In either case, these devices are intended to be adaptively supportive for home assistants, cameras, and similar Wi-Fi connected devices. Perhaps nowhere is that clearer than in security protection — this router can scan outbound traffic to look for signs of infection. That way, even devices which don’t have antivirus software, like cameras, are well protected.
With respect to security options, you’ll find the Onelink Secure Connect Whole Home Wi-Fi Mesh System is capable of delivering on basically everything any ordinary home user might expect. For instance, you can create personalized profiles for everyone on the network, and then give them unique permissions.
That’s in addition to support for parental controls, a feature that’s becoming so common it hardly needs to be mentioned anymore. But Onelink gives everything a mom or dad would need to carefully curate how much time their kids can spend online. There are content filters, internet pausing capabilities, time limit settings, and so forth.
What you won’t find are the kinds of protections typically reserved for business-tier equipment. For example, features to specifically for creating your own secure wireless VPN network. If you wanted to run a secure network exclusively consisting of the computers operating at your place of business, that might be an essential feature. But typical home office users shouldn’t have to think twice about that type of thing.
Ease of Use
It’s been pretty easy to setup routers for a couple of years now. In that regard, you can pretty much expect more of the same with these devices. Onelink curates a thoroughly guided setup process, moving you step-by-step through the Onelink Secure Connect app. This does mean you have to install their app. But it’s actually not a bad idea to keep it around because the app lets you monitor your network from anywhere you’ve got an internet connection.
It only takes a couple of minutes before you’ll have all your Wi-Fi devices online. Setup is even easier thanks to QR code sharing features. In other words, if you can operate a smartphone, you can setup one of these routers. The process is almost fool-proof.
Actually maintaining the network is a slightly different matter. The accessibility of user controls could be described as modern, and the interface is approachable. It certainly uses plenty of descriptive phrases to ensure you’re changing the right settings.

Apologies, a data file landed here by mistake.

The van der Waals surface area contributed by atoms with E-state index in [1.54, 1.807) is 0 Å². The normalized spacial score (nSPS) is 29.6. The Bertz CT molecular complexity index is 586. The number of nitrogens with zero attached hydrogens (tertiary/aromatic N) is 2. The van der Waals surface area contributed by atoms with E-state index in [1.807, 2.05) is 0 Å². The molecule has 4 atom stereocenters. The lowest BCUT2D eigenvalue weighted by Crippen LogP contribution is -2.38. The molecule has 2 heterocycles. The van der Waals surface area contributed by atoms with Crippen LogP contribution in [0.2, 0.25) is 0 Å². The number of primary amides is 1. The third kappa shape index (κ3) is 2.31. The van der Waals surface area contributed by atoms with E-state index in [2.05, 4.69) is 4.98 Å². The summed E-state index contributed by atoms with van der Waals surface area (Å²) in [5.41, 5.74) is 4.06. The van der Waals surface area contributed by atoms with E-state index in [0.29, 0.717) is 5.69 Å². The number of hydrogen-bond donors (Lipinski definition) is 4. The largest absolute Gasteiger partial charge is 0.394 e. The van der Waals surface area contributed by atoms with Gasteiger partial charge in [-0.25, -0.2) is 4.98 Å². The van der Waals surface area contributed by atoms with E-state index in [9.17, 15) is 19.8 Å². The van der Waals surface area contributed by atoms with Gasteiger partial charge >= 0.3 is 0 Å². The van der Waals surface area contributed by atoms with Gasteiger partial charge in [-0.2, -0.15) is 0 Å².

However, Onelink is relatively new to the game of making router equipment. Their inexperience isn’t reflected in any of the physical hardware, but they haven’t been refining their interface for generation after generation. Consequently, they don’t have the kind of polished interface that can only be developed after you’ve been making steady improvements for years.
The Onelink Whole Home Wi-Fi Mesh System includes a power adapter, Ethernet cable, and quick start guide. You can also pair them with a Onelink Safe & Sound Smoke CO Alarm, but those alarm units are not included with this router system. If you happen to have an extremely well-connected smart-home, then you would definitely want that kind of support.
Onelink doesn’t mention their equipment having any gaming features. But if you dig around through user menus, you’ll find it’s not hard to setup some basic traffic prioritization. Apart from being useful for gaming, it’s also quite useful for downloading large files, or streaming high bandwidth video content.
Because Onelink doesn’t have extensive experience creating router equipment, their support pages aren’t as robust as equipment made by long-standing manufacturers. With that said, you shouldn’t encounter those kinds of issues anyway. And if you happen to encounter a serious problem, you’ll find Onelink’s warranties compare with the best of them.
Who Should Choose Onelink Whole Home Wi-Fi Mesh System?
In many ways, it’s pretty easy to choose between this equipment. They really only differ when it comes to the question of coverage. Dollar for dollar, the dual-band version of the Onelink Whole Home System is pretty spectacular. You only get one node to help expand your network, but probably all that most people will need anyway. If you’re trying to extinguish a single Wi-Fi dead zone, small or large, the dual-band kit can almost certainly help you.
If you’re looking to eliminate more than one Wi-Fi dead zone, then you’ll want to consider using the tri-band version instead. It includes two nodes to help expand your network, which means you’re capable of ending two distinct Wi-Fi dead zones, small or large. Additionally, the Tri-Band Wi-Fi Mesh System has coverage options that literally compare with industrial scale equipment.
Though the bandwidth capabilities of Onelink’s gear isn’t exactly future-proofed, nor are they ready to be used by hundreds of separate users, they are well beyond what the average internet user will need during the next decade. Which really makes either of the Onelink Secure Connect Mesh System routers worth consideration.